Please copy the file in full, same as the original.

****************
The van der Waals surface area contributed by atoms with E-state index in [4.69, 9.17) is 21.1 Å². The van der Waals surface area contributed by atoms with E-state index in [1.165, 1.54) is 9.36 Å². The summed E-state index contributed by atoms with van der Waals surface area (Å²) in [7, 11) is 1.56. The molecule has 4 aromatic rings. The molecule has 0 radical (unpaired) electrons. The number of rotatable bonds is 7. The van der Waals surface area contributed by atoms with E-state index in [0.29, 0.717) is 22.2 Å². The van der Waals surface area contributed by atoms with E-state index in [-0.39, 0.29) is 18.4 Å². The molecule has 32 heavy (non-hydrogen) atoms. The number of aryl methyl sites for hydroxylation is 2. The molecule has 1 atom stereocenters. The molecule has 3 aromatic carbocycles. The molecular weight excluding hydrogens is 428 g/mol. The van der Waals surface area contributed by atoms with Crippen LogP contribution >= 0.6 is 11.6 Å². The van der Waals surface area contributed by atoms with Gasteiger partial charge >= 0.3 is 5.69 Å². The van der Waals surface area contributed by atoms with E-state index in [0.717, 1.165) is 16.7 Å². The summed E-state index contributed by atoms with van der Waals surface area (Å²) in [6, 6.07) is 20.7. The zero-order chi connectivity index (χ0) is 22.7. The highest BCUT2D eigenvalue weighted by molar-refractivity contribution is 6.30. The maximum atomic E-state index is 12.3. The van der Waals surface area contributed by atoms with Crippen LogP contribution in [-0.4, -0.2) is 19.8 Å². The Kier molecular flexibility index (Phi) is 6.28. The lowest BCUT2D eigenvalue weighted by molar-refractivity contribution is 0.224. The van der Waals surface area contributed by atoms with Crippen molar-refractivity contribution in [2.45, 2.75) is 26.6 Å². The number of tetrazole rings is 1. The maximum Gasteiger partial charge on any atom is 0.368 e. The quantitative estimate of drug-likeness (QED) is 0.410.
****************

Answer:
The van der Waals surface area contributed by atoms with E-state index in [4.69, 9.17) is 21.1 Å². The van der Waals surface area contributed by atoms with E-state index in [1.165, 1.54) is 9.36 Å². The summed E-state index contributed by atoms with van der Waals surface area (Å²) in [7, 11) is 1.56. The molecule has 4 aromatic rings. The molecule has 0 radical (unpaired) electrons. The number of rotatable bonds is 7. The van der Waals surface area contributed by atoms with E-state index in [0.29, 0.717) is 22.2 Å². The van der Waals surface area contributed by atoms with E-state index in [-0.39, 0.29) is 18.4 Å². The molecule has 32 heavy (non-hydrogen) atoms. The number of aryl methyl sites for hydroxylation is 2. The molecule has 1 atom stereocenters. The molecule has 3 aromatic carbocycles. The molecular weight excluding hydrogens is 428 g/mol. The van der Waals surface area contributed by atoms with Crippen LogP contribution >= 0.6 is 11.6 Å². The van der Waals surface area contributed by atoms with Gasteiger partial charge >= 0.3 is 5.69 Å². The van der Waals surface area contributed by atoms with E-state index in [0.717, 1.165) is 16.7 Å². The summed E-state index contributed by atoms with van der Waals surface area (Å²) in [6, 6.07) is 20.7. The zero-order chi connectivity index (χ0) is 22.7. The highest BCUT2D eigenvalue weighted by molar-refractivity contribution is 6.30. The maximum atomic E-state index is 12.3. The van der Waals surface area contributed by atoms with Crippen LogP contribution in [-0.4, -0.2) is 19.8 Å². The Kier molecular flexibility index (Phi) is 6.28. The lowest BCUT2D eigenvalue weighted by molar-refractivity contribution is 0.224. The van der Waals surface area contributed by atoms with Crippen molar-refractivity contribution in [2.45, 2.75) is 26.6 Å². The number of tetrazole rings is 1. The maximum Gasteiger partial charge on any atom is 0.368 e. The quantitative estimate of drug-likeness (QED) is 0.410.